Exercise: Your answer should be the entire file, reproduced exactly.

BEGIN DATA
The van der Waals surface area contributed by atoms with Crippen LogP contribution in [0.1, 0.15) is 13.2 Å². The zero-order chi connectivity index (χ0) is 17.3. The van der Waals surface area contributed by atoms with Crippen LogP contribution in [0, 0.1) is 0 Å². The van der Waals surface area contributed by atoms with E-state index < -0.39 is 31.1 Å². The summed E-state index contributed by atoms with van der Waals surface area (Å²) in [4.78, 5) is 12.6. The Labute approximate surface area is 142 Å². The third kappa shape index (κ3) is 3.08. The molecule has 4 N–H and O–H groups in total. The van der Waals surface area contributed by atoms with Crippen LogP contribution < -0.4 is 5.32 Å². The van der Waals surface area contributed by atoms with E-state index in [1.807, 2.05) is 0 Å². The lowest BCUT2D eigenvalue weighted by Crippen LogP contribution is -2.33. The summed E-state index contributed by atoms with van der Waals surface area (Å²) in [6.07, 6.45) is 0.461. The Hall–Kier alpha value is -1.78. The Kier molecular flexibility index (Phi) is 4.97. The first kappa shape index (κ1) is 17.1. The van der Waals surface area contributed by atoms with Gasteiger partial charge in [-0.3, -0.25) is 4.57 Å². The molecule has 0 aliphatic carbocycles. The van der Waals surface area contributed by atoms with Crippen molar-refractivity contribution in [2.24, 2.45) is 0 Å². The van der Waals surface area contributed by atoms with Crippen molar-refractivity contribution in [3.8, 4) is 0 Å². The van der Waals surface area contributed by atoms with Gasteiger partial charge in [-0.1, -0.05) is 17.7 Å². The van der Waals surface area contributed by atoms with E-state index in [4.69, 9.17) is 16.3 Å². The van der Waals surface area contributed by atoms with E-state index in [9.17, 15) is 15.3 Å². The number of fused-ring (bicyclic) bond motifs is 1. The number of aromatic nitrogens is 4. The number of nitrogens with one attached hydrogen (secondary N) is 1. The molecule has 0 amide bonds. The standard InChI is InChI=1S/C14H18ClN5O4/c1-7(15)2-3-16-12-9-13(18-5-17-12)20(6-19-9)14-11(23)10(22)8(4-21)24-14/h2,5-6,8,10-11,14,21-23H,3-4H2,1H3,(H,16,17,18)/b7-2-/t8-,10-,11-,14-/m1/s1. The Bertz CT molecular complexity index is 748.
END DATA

The van der Waals surface area contributed by atoms with Crippen LogP contribution in [0.1, 0.15) is 13.2 Å². The zero-order chi connectivity index (χ0) is 17.3. The van der Waals surface area contributed by atoms with Crippen LogP contribution in [0, 0.1) is 0 Å². The van der Waals surface area contributed by atoms with E-state index < -0.39 is 31.1 Å². The summed E-state index contributed by atoms with van der Waals surface area (Å²) in [4.78, 5) is 12.6. The Labute approximate surface area is 142 Å². The third kappa shape index (κ3) is 3.08. The molecule has 4 N–H and O–H groups in total. The van der Waals surface area contributed by atoms with Crippen LogP contribution < -0.4 is 5.32 Å². The van der Waals surface area contributed by atoms with E-state index in [1.807, 2.05) is 0 Å². The lowest BCUT2D eigenvalue weighted by Crippen LogP contribution is -2.33. The summed E-state index contributed by atoms with van der Waals surface area (Å²) in [6.07, 6.45) is 0.461. The Hall–Kier alpha value is -1.78. The Kier molecular flexibility index (Phi) is 4.97. The first kappa shape index (κ1) is 17.1. The van der Waals surface area contributed by atoms with Gasteiger partial charge in [-0.3, -0.25) is 4.57 Å². The molecule has 0 aliphatic carbocycles. The van der Waals surface area contributed by atoms with Crippen molar-refractivity contribution in [2.24, 2.45) is 0 Å². The van der Waals surface area contributed by atoms with Crippen molar-refractivity contribution in [3.8, 4) is 0 Å². The van der Waals surface area contributed by atoms with Gasteiger partial charge in [-0.1, -0.05) is 17.7 Å². The van der Waals surface area contributed by atoms with E-state index in [4.69, 9.17) is 16.3 Å². The van der Waals surface area contributed by atoms with E-state index in [9.17, 15) is 15.3 Å². The number of fused-ring (bicyclic) bond motifs is 1. The number of aromatic nitrogens is 4. The number of nitrogens with one attached hydrogen (secondary N) is 1. The molecule has 0 amide bonds. The standard InChI is InChI=1S/C14H18ClN5O4/c1-7(15)2-3-16-12-9-13(18-5-17-12)20(6-19-9)14-11(23)10(22)8(4-21)24-14/h2,5-6,8,10-11,14,21-23H,3-4H2,1H3,(H,16,17,18)/b7-2-/t8-,10-,11-,14-/m1/s1. The Bertz CT molecular complexity index is 748.